Technology and infection control during COVID-19 and beyond

By: Melissa Miller, Clinical Information Specialist, Central Health NL & Dr. Chris O’Connor, President & Founder, Think Research

It all started with a really simple idea.

As cases of COVID-19 started to turn up in Newfoundland and Labrador, we felt that one of the best ways to prevent the spread of the novel coronavirus was to actually stop it from physically moving around.

Central Health had already taken measures to limit visitors coming in, but we knew we could do more to reduce unnecessary foot traffic within our facilities. Our leaders were asked for ideas on how to do this, and our Pharmacy Director was keen to engage the team to see if we could make this happen. When we took a good look at the way orders were being filled in the acute care and long-term care settings, we saw a clear opportunity.

Every day pharmacy technicians had to access multiple patient care areas to pick up orders and take them back to the pharmacy. This resulted in dozens of trips per day that required the use of valuable personal protective equipment (PPE), increased risk for patients and technicians and risk of moving the virus to different locations – medicine, surgery, ICU. It was clear to us that  some of those visits simply didn’t need to happen.

The right technology was in place already – we just needed to put it to work.

Central Health and Think Research have been working together now for several years to adopt technology that will help the health system work more efficiently. It’s safe to say that the global pandemic has accelerated the speed of that adoption.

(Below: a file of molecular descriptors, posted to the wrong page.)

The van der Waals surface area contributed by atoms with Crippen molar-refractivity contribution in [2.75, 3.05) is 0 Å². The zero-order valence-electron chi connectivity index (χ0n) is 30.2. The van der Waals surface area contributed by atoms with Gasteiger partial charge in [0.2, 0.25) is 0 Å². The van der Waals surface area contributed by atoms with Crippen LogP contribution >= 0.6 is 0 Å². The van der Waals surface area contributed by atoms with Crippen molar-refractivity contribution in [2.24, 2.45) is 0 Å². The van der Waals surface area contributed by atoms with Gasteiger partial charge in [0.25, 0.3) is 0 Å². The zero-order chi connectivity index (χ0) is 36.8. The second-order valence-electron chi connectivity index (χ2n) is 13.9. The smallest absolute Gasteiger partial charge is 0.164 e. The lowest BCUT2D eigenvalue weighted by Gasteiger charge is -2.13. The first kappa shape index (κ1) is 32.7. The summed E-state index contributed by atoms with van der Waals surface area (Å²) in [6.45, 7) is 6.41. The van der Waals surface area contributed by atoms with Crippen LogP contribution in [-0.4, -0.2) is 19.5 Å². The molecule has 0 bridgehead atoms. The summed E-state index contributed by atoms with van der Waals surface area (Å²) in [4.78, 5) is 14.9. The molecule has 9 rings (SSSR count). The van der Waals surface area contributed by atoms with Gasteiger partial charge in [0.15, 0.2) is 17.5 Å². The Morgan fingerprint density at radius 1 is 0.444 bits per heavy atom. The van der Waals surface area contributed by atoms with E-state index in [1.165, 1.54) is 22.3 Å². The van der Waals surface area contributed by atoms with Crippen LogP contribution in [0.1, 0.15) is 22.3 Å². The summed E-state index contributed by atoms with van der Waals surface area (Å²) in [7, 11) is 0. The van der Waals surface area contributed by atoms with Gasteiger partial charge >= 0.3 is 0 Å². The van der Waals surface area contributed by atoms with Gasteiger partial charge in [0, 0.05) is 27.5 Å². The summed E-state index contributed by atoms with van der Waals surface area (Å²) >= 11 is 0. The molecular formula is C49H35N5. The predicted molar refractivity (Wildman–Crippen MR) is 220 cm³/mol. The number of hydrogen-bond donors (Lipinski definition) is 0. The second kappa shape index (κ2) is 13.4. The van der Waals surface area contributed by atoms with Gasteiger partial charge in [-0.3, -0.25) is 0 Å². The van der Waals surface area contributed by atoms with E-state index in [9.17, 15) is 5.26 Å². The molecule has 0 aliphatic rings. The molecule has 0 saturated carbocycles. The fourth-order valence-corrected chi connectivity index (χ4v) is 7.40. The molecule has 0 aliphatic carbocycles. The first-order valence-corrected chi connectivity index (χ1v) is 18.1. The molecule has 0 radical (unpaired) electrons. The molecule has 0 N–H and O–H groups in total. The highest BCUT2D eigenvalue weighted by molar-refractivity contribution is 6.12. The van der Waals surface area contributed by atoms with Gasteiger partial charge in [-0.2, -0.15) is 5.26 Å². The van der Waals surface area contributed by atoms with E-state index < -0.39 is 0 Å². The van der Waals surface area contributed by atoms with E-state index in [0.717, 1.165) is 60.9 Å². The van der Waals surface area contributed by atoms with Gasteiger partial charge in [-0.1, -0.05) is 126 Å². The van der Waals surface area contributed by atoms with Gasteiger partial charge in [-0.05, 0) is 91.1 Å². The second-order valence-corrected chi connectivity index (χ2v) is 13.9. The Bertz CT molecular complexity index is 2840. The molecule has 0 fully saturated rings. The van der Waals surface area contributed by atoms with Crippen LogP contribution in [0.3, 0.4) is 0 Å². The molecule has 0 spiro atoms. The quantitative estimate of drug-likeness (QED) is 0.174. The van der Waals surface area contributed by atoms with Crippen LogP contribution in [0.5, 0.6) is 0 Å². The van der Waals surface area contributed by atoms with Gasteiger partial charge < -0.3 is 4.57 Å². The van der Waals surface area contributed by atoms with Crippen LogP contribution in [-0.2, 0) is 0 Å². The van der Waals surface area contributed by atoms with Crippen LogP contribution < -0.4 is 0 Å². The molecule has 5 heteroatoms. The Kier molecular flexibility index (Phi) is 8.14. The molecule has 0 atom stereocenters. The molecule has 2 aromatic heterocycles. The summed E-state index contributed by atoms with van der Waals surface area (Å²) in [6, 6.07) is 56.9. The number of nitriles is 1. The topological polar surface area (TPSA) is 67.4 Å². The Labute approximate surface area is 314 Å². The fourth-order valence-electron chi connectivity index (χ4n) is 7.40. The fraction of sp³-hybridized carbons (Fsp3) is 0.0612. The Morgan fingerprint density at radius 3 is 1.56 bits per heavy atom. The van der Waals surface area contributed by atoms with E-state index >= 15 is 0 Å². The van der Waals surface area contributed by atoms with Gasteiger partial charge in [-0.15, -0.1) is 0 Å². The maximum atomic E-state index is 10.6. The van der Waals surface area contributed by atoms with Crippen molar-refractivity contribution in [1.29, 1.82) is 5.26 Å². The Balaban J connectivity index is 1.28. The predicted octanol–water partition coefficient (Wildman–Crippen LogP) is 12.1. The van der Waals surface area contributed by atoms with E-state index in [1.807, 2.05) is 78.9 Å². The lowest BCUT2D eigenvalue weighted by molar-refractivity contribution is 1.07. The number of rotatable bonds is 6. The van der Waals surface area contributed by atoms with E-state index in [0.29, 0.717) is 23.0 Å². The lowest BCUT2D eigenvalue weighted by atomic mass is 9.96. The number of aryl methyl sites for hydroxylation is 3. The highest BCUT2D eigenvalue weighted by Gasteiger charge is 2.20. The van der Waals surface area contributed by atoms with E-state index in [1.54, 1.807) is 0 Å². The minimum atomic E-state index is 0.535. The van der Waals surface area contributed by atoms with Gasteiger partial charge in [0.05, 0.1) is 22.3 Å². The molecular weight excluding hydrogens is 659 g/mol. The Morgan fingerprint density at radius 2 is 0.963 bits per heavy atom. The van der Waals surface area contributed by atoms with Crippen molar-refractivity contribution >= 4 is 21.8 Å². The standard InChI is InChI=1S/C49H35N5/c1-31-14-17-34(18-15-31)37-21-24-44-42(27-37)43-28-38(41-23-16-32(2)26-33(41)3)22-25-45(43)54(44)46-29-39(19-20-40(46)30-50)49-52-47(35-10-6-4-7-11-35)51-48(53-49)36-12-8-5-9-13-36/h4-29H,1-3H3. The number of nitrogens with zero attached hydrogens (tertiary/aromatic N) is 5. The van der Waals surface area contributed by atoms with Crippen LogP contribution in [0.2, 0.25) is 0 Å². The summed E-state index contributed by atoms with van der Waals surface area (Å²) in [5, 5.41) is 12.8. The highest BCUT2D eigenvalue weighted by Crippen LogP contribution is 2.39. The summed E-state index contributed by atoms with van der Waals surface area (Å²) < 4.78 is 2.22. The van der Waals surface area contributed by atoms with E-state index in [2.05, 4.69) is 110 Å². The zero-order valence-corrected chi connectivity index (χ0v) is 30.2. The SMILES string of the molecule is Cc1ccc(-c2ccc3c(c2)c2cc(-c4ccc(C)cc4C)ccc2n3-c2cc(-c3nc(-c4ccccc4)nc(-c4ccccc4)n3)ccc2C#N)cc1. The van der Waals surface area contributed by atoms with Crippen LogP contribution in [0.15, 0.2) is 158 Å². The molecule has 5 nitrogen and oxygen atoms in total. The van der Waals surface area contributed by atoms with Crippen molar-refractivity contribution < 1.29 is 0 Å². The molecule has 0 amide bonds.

The EntryPoint software allows physicians, nurses, pharmacists and dietitians to enter those orders and send them directly and securely to the pharmacy. No need to write anything out on paper. No need for a technician to make extra trips to pick up the orders.

All we needed was some very simple messaging to drive home why it was so important for everyone to make the move online. We sent out a note reminding our team that “the virus doesn’t move, we move it.”

We asked everyone to make the shift for the safety of our patients, our colleagues and our community. Clinicians who had never used the system before started using it. We knew we were having success in cutting the foot traffic at a critical time.

We have even started to pilot EP use at home via virtual private networks, allowing some of the Central Health physicians to use the system from home. Now our physicians can write out complex prescriptions without having to return to the hospital and risk further exposure or give long and intricate orders over the phone, therefore decreasing the risk of communication errors.

In Newfoundland and Labrador, we have been fortunate that the number of COVID-19 cases has remained relatively low and is continuing to trend in the right direction. But we now also feel more prepared for a potential second wave of this disease and, frankly, for the future.

It’s been amazing to see how quickly things have evolved. In a matter of weeks, the team has seen significant shifts in usage. When a project runs really quickly, there is often an assumption that safety gets left behind and things can fall through the cracks. In this case, improved safety was one of the most important outcomes.

Patients and residents are always number one in our minds. But, especially during a pandemic, we need to think about the safety of physicians, nurses and hospital staff too. Along with PPE and infection control measures, technology like this is one more tool in the belt that should not be underestimated.